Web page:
Wireless operators have their hands full with concerns over the rapid growth of mobile broadband traffic, so many are beginning to look beyond the negative revenue implications of Wi-Fi.
That's one finding in new research from Ovum, which says even though Wi-Fi offload is now being included in the majority of infrastructure strategy plans, today's carrier-grade solutions do not fully meet operators' needs.
This news comes from Ovum's new operator survey on Wi-Fi offloading that indicates many operators are still looking for features not currently available on a large scale. More than half expect session continuity when moving between Wi-Fi and cellular networks, while more than 90 percent are also looking for a device-based policy solution that would select the best network (3G/4G/Wi-Fi) based on cost, performance, and other policy-driven features.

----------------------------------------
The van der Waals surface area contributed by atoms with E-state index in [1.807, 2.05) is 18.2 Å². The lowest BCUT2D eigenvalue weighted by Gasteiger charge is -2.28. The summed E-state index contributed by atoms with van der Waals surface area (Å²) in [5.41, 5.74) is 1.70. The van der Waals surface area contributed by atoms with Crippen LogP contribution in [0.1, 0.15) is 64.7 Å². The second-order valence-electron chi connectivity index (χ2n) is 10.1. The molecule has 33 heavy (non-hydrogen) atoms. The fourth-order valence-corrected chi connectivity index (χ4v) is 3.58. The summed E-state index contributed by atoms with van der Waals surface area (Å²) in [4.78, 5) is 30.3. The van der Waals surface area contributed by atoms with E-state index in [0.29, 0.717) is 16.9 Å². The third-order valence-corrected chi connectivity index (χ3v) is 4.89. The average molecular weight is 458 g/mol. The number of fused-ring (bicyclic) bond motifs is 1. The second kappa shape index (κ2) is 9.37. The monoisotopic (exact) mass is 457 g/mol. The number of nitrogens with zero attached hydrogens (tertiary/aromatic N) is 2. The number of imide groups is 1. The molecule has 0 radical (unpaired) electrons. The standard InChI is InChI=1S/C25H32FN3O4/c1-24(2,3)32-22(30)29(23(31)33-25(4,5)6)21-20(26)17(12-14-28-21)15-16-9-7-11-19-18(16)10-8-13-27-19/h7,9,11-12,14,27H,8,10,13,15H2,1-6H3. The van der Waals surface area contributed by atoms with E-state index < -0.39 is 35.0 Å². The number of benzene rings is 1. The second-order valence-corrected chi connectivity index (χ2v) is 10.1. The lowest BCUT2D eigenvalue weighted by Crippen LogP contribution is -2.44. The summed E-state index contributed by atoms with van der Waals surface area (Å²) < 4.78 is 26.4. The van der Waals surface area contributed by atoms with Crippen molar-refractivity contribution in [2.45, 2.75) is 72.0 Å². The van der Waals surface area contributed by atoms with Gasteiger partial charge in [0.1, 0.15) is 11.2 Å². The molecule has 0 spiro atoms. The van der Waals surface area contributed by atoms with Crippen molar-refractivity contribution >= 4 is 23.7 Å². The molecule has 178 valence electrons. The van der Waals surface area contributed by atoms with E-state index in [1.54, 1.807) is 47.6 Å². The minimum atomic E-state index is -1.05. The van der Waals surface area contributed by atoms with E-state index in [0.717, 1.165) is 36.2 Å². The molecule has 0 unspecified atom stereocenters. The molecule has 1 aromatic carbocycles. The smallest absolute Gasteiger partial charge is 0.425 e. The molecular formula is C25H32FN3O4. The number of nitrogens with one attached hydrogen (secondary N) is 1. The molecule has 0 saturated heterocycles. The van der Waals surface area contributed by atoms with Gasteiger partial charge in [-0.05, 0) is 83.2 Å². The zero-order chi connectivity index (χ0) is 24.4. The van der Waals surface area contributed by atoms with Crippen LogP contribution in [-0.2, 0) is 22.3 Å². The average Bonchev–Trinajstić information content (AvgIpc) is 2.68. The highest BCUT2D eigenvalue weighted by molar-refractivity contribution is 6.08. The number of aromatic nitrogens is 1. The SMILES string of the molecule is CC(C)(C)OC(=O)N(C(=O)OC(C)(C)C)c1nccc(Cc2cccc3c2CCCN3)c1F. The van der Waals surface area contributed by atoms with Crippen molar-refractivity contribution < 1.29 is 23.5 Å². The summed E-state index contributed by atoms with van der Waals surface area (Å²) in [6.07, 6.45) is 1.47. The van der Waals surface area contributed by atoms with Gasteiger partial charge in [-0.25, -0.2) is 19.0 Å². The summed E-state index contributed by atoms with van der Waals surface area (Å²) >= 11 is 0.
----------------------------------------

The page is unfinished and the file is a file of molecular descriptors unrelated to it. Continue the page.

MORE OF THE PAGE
“Just a few years ago, if one was to ask mobile operators about Wi-Fi, their responses would most likely have been negative, but this has long changed with rising concerns around how to manage the growth of mobile broadband," said Daryl Schoolar, principal analyst in Ovum’s network infrastructure telecoms team. “Now the issue is how best to build up sufficient network resources to manage Wi-Fi offload."
The majority of operators surveyed expect to work with other hotspot providers to build out their network footprint. And they are willing to work with what they call "untrusted" or "non-controlled" Wi-Fi networks – for example, free public networks that aren't controlled by an operator, such as those found at hotels or libraries. Less than half said their companies were taking any measure to evaluate application performance before allowing those applications to access their networks.